Yeah, I completely agree with that statement. And, you know, I think that Appian Media’s work has shown that it’s possible to do high quality, accurate content on low budgets. Absolutely. And, you know, like we talked about the beginning, the show. I mean, I would love to have a $7 million budget for our next project, but that’s just not the nature that we deal with. I mean, we created Folland Messiah for less than two hundred thousand dollars total. I mean, that is a microscopic drop in the bucket in Hollywood’s terms. And we were able to create a 10 episode series that I think looks really nice for that budget. So it is possible to do. The landscape is changing. And I think there’s definitely a lot of room to grow with Christian media today. So hope you’ve enjoyed this episode. Coming up on the next episode of INROADS, we’re gonna talk story. We’re gonna be joined by Jeff Kaiser. He was our director of photography on both Farnum Messiah and searching for a King. And we’re gonna have a great conversation about how story really makes an impact on the documentaries that we’re doing. So In-roads is a production of Appian Media and we’re a non-profit video production company that is 100 percent crowdfunded. So if you’re interested in learning more about how you can support AP media, we encourage you to go over to our Web site and check out the free content we have and also look at our memberships because we have monthly memberships that are available.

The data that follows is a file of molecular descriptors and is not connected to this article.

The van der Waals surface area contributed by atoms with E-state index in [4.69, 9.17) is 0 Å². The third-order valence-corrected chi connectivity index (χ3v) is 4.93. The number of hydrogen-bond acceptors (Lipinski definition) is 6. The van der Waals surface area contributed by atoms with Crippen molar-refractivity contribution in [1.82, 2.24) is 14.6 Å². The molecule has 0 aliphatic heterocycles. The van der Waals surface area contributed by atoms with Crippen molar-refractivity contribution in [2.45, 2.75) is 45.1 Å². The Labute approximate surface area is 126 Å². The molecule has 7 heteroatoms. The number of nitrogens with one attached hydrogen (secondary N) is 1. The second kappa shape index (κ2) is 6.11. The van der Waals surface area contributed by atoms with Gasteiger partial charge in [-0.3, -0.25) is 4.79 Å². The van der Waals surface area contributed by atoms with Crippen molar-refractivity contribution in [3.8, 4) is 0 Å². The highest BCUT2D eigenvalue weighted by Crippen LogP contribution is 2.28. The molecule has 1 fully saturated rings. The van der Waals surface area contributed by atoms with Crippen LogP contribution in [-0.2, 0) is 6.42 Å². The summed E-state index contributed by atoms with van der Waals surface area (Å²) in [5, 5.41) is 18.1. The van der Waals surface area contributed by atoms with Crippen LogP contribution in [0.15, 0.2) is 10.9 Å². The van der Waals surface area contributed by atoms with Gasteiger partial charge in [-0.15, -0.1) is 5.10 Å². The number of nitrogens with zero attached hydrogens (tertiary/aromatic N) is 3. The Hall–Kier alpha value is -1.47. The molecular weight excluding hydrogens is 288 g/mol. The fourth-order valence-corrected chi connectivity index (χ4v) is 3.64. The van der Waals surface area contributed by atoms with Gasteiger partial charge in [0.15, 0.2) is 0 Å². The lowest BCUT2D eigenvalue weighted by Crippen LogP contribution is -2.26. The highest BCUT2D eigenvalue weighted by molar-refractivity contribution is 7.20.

Visit Appian Media dot org slash in roads to learn more. Thanks, Craig. I’ve enjoyed it. Absolutely. And we’ll see you on the next episode of Inroads.